My research deals principally with ordinary differential equations systems and stability.
My current research deals with reaction-diffusion patterns on a spherical cap with slowly changing curvature. This is motivated by plant embryo growth where cotyledons (embryonic leaves) usually grow in a pattern similar to harmonic functions at the same time that the embryonic tip flattens. It has been previously shown (Nagata, Zangeneh, Holloway, 2013) that the transition from a patternless state to a single-mode patterned state in a Brusselator system can be described by a pitchfork or transcritical bifurcation in a quasi-static approximation, where we assume that the system reaches equilibrium upon changing the parameter values. We have an example of a two ringed and three periods harmonic mode in the figure below, obtained from a finite elements simulation of the Brusselator.
We extended the quasi-static predictions to areas in parameter space where two modes may be in competition or coexistence. This led to codimension 2 bifurcations of the double pitchfork or transcritical-pitchfork type. The latter case, combining a ringed and a spotted pattern, was interesting as it involved some small terms, which we included in the computation of some higher order terms and led to a complex bifurcation diagram, with many stability cases. We wish to use bifurcation theory to efficiently predict pattern emergence on such a system, initially with constant curvature, then by introducing a slowly decreasing curvature with time. In the latter case we observed that the same patterns persist through what is called a delayed bifurcation.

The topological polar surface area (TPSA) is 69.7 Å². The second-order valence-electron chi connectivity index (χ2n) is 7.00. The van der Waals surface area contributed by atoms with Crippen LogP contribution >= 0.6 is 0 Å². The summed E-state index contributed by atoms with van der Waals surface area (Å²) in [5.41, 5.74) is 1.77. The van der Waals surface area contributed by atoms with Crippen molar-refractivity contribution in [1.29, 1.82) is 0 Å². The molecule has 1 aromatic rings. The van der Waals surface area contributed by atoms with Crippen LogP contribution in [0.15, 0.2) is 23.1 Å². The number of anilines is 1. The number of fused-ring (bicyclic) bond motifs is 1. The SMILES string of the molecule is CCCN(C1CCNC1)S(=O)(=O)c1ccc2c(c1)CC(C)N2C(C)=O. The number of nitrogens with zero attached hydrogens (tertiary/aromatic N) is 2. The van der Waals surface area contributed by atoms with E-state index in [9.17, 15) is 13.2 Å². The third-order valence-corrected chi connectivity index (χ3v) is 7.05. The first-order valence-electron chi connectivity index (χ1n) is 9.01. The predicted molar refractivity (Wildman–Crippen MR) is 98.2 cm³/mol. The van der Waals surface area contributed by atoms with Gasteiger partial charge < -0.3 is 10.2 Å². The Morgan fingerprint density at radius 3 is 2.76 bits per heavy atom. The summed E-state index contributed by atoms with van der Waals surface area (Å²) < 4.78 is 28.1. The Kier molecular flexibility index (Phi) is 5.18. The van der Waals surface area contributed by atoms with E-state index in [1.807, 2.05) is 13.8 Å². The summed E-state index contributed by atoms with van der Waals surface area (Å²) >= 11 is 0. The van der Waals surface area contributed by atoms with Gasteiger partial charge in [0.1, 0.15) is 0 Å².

The results we obtain from the ordinary differential equations have to be compared to numerical simulations of the Brusselator system in order to validate them. We initially used finite elements methods to produce such simulations, such as the two pictures above and we are trying to adapt the closest point method, a new embedding method for partial differential equations.Back to home page.